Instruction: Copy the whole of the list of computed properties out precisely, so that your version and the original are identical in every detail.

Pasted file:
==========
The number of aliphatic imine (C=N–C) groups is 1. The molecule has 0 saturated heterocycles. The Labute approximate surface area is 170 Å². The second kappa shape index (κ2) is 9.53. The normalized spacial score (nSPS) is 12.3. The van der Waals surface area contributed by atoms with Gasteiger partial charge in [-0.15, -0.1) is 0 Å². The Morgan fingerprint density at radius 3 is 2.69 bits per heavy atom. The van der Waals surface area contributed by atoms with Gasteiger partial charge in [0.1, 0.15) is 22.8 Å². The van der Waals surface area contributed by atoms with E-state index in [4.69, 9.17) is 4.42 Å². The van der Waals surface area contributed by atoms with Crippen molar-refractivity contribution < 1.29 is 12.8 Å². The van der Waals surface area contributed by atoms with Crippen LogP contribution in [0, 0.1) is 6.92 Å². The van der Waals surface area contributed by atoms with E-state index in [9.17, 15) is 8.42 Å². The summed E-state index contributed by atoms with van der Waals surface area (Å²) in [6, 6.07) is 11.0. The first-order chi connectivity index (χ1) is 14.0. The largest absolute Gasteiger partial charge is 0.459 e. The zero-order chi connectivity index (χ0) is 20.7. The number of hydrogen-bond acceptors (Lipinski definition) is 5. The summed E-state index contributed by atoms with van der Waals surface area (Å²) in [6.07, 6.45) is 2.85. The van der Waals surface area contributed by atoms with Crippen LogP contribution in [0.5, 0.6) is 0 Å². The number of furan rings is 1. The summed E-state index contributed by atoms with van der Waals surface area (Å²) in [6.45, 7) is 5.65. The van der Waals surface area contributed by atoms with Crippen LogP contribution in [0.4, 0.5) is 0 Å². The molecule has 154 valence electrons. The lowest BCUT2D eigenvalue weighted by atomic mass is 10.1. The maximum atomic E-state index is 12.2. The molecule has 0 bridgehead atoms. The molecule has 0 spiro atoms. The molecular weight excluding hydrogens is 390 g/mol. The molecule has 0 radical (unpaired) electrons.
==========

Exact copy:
The number of aliphatic imine (C=N–C) groups is 1. The molecule has 0 saturated heterocycles. The Labute approximate surface area is 170 Å². The second kappa shape index (κ2) is 9.53. The normalized spacial score (nSPS) is 12.3. The van der Waals surface area contributed by atoms with Gasteiger partial charge in [-0.15, -0.1) is 0 Å². The Morgan fingerprint density at radius 3 is 2.69 bits per heavy atom. The van der Waals surface area contributed by atoms with Gasteiger partial charge in [0.1, 0.15) is 22.8 Å². The van der Waals surface area contributed by atoms with E-state index in [4.69, 9.17) is 4.42 Å². The van der Waals surface area contributed by atoms with Crippen molar-refractivity contribution < 1.29 is 12.8 Å². The van der Waals surface area contributed by atoms with Crippen LogP contribution in [0, 0.1) is 6.92 Å². The van der Waals surface area contributed by atoms with E-state index in [9.17, 15) is 8.42 Å². The summed E-state index contributed by atoms with van der Waals surface area (Å²) in [6, 6.07) is 11.0. The first-order chi connectivity index (χ1) is 14.0. The largest absolute Gasteiger partial charge is 0.459 e. The zero-order chi connectivity index (χ0) is 20.7. The number of hydrogen-bond acceptors (Lipinski definition) is 5. The summed E-state index contributed by atoms with van der Waals surface area (Å²) in [6.07, 6.45) is 2.85. The van der Waals surface area contributed by atoms with Crippen LogP contribution in [0.5, 0.6) is 0 Å². The number of furan rings is 1. The summed E-state index contributed by atoms with van der Waals surface area (Å²) in [6.45, 7) is 5.65. The van der Waals surface area contributed by atoms with Crippen LogP contribution in [0.4, 0.5) is 0 Å². The molecule has 154 valence electrons. The lowest BCUT2D eigenvalue weighted by atomic mass is 10.1. The maximum atomic E-state index is 12.2. The molecule has 0 bridgehead atoms. The molecule has 0 spiro atoms. The molecular weight excluding hydrogens is 390 g/mol. The molecule has 0 radical (unpaired) electrons.